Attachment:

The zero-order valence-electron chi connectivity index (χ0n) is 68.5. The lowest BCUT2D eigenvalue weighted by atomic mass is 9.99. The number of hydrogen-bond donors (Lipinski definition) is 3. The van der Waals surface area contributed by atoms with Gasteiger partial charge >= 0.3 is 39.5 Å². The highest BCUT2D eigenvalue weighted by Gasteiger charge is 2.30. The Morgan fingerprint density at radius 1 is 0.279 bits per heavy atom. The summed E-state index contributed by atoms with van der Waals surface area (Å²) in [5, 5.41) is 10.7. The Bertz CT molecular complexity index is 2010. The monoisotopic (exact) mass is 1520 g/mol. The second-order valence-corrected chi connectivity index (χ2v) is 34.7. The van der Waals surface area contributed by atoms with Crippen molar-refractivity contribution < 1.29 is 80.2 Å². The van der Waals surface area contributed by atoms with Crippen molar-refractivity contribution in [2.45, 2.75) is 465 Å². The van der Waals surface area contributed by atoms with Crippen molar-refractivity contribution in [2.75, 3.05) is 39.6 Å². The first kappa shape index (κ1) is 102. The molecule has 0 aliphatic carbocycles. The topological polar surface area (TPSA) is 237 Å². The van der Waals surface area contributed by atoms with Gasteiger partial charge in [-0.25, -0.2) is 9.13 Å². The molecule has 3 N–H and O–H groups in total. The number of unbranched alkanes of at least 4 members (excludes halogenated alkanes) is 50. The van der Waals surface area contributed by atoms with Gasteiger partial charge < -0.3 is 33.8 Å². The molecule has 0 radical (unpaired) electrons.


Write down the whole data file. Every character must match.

The zero-order valence-electron chi connectivity index (χ0n) is 68.5. The lowest BCUT2D eigenvalue weighted by atomic mass is 9.99. The number of hydrogen-bond donors (Lipinski definition) is 3. The van der Waals surface area contributed by atoms with Gasteiger partial charge >= 0.3 is 39.5 Å². The highest BCUT2D eigenvalue weighted by Gasteiger charge is 2.30. The Morgan fingerprint density at radius 1 is 0.279 bits per heavy atom. The summed E-state index contributed by atoms with van der Waals surface area (Å²) in [5, 5.41) is 10.7. The Bertz CT molecular complexity index is 2010. The monoisotopic (exact) mass is 1520 g/mol. The second-order valence-corrected chi connectivity index (χ2v) is 34.7. The van der Waals surface area contributed by atoms with Crippen molar-refractivity contribution < 1.29 is 80.2 Å². The van der Waals surface area contributed by atoms with Crippen molar-refractivity contribution in [2.45, 2.75) is 465 Å². The van der Waals surface area contributed by atoms with Crippen molar-refractivity contribution in [2.75, 3.05) is 39.6 Å². The first kappa shape index (κ1) is 102. The molecule has 0 aliphatic carbocycles. The topological polar surface area (TPSA) is 237 Å². The van der Waals surface area contributed by atoms with Gasteiger partial charge in [-0.25, -0.2) is 9.13 Å². The molecule has 3 N–H and O–H groups in total. The number of unbranched alkanes of at least 4 members (excludes halogenated alkanes) is 50. The van der Waals surface area contributed by atoms with Gasteiger partial charge < -0.3 is 33.8 Å². The molecule has 0 radical (unpaired) electrons.